With all of this going on, I have been attempting to pick up the pace on army painting.  The thought that I had at the beginning of the year, that I might spend more time on painting some superior (not Superior, though I got some of those this year too) miniatures has been overtaken by the press of the amount of work I've taken on.  The good news is that it has been an excellent year for painting, with 205 25/28mm figures (and 27 1/72 scale plastic figures) completed.  The bad news is that I am going to need to reach toward some previous records (achieved back in the early oughts) if I want to see these armies on the table anytime soon. I also need to seriously up my game on the painting of horses, because I've got a lot of cavalry to paint.

It was a pretty good year for conventions; I made it to Cold Wars, Huzzah, and Gencon, and took games to all three.  I had friends at all three, which made each of them a good experience, and I am looking forward to doing at least as well next year.

I was involved in 33 miniatures games, which is a little below where I want to be.  With both sons out of the house, though, pickup games aren't as easy as they have been in years past.  Ross and I got in a couple of remote games this year, but technical issues have been keeping us from doing more. I hope to fix that in the coming year.  As might be expected, the 33 games included a lot of fantasy.  We played multiple games with four sets of rules, Chaos Wars, Frostgrave, Song of Blades and Heroes, and our home rules under development.  We also had single games of a couple of others.  There was still some time for historicals; we played several games of Warhammer Ancient Battles leading up to running it at Cold Wars, and several Charge! games with the Not Quite Seven Years War figures, leading up to Huzzah.

As far as games and rules went, that mix made it a fairly typical year, with just a couple of exceptions.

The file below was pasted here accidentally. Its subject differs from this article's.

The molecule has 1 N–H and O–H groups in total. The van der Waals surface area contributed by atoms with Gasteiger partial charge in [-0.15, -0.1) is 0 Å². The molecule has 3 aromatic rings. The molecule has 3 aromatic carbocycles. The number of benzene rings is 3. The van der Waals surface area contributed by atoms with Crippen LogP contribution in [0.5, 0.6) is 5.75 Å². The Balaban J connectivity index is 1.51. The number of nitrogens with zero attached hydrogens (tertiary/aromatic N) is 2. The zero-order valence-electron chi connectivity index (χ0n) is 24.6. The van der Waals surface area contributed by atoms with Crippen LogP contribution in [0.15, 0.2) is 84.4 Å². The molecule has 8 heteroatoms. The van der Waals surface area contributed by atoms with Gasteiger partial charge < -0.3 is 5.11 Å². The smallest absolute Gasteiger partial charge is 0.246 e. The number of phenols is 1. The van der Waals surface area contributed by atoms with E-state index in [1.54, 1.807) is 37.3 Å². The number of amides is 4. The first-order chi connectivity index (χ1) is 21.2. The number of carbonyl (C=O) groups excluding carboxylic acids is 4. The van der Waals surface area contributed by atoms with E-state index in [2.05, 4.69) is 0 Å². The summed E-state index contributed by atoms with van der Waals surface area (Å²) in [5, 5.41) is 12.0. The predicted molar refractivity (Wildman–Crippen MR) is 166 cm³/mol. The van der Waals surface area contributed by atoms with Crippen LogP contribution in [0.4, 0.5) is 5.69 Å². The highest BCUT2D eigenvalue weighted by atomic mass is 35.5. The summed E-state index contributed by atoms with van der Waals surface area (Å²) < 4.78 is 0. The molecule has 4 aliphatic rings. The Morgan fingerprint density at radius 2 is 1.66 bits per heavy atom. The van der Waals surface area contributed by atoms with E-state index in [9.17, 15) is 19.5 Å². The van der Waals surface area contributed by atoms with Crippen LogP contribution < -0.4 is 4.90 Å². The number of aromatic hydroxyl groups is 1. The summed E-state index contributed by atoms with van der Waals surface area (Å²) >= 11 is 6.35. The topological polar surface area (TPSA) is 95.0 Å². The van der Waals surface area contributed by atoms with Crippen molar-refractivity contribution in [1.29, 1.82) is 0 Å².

One was Osprey's release of Frostgrave, and several of my fellow HAWKs members immediately jumped on the bandwagon.  Since it uses warbands of no more than 10 figures, it was pretty easy to get a team on the table by simply reaching into the box of finished Bones.  In 2016, I want to line up a purpose built faction with appropriately themed basing, and see if I can get it painted in small batches in between 25mm fantasy. It will be mostly Bones, with a few other Reaper metal figures to round out a couple of figure types that are a little scarce in Bones.  I've also started my own set of paper model-based scenery so that I can run it at home.  My older son has also started working on a Frostgrave band, so there are some family games in the future. I don't usually buy into these small specialized sorts of games, but it seems to me that most of this can be easily recycled into something else if everyone gets tired of it. I'll try to post more on Frostgrave in the near future.

The second was also an Osprey release, Dragon Rampant, right at the end of the year.  A couple of the other HAWKs have been talking about trying its medieval precursor, Lion Rampant, but haven't yet done so because they are still working on figures.  Translate that concept to fantasy and, behold!, I have troops for a dozen warbands/retinues immediately at my fingertips.  So that allowed me to throw a game on the table (as described in my Christmas trip report) even before my pre-ordered hardcopy of the rules caught up with me, which is not at all my usual experience in testing something new.  I expect to be playing more Dragon Rampant in 2016, since it makes use of stuff that's already in place.